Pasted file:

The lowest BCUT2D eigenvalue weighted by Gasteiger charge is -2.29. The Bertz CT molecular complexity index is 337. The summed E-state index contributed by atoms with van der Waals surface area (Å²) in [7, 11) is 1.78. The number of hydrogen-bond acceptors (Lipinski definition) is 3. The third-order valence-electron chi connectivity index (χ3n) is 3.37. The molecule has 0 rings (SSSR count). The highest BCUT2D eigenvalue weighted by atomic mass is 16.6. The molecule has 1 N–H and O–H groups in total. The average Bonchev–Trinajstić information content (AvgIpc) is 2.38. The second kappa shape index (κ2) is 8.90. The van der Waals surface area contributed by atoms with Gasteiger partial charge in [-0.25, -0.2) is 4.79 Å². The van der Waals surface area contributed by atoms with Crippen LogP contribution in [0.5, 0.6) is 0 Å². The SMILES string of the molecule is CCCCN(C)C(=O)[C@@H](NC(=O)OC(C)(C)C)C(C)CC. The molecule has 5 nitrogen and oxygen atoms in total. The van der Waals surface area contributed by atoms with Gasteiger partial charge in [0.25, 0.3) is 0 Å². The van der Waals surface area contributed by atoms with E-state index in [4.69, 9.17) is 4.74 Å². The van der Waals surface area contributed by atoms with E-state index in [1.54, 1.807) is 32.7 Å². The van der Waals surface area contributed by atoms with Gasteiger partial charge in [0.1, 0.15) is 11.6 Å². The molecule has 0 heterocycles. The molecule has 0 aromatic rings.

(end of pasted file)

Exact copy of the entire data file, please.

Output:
The lowest BCUT2D eigenvalue weighted by Gasteiger charge is -2.29. The Bertz CT molecular complexity index is 337. The summed E-state index contributed by atoms with van der Waals surface area (Å²) in [7, 11) is 1.78. The number of hydrogen-bond acceptors (Lipinski definition) is 3. The third-order valence-electron chi connectivity index (χ3n) is 3.37. The molecule has 0 rings (SSSR count). The highest BCUT2D eigenvalue weighted by atomic mass is 16.6. The molecule has 1 N–H and O–H groups in total. The average Bonchev–Trinajstić information content (AvgIpc) is 2.38. The second kappa shape index (κ2) is 8.90. The van der Waals surface area contributed by atoms with Gasteiger partial charge in [-0.25, -0.2) is 4.79 Å². The van der Waals surface area contributed by atoms with Crippen LogP contribution in [0.5, 0.6) is 0 Å². The SMILES string of the molecule is CCCCN(C)C(=O)[C@@H](NC(=O)OC(C)(C)C)C(C)CC. The molecule has 5 nitrogen and oxygen atoms in total. The van der Waals surface area contributed by atoms with Gasteiger partial charge in [0.25, 0.3) is 0 Å². The van der Waals surface area contributed by atoms with E-state index in [4.69, 9.17) is 4.74 Å². The van der Waals surface area contributed by atoms with E-state index in [1.54, 1.807) is 32.7 Å². The van der Waals surface area contributed by atoms with Gasteiger partial charge in [0.1, 0.15) is 11.6 Å². The molecule has 0 heterocycles. The molecule has 0 aromatic rings.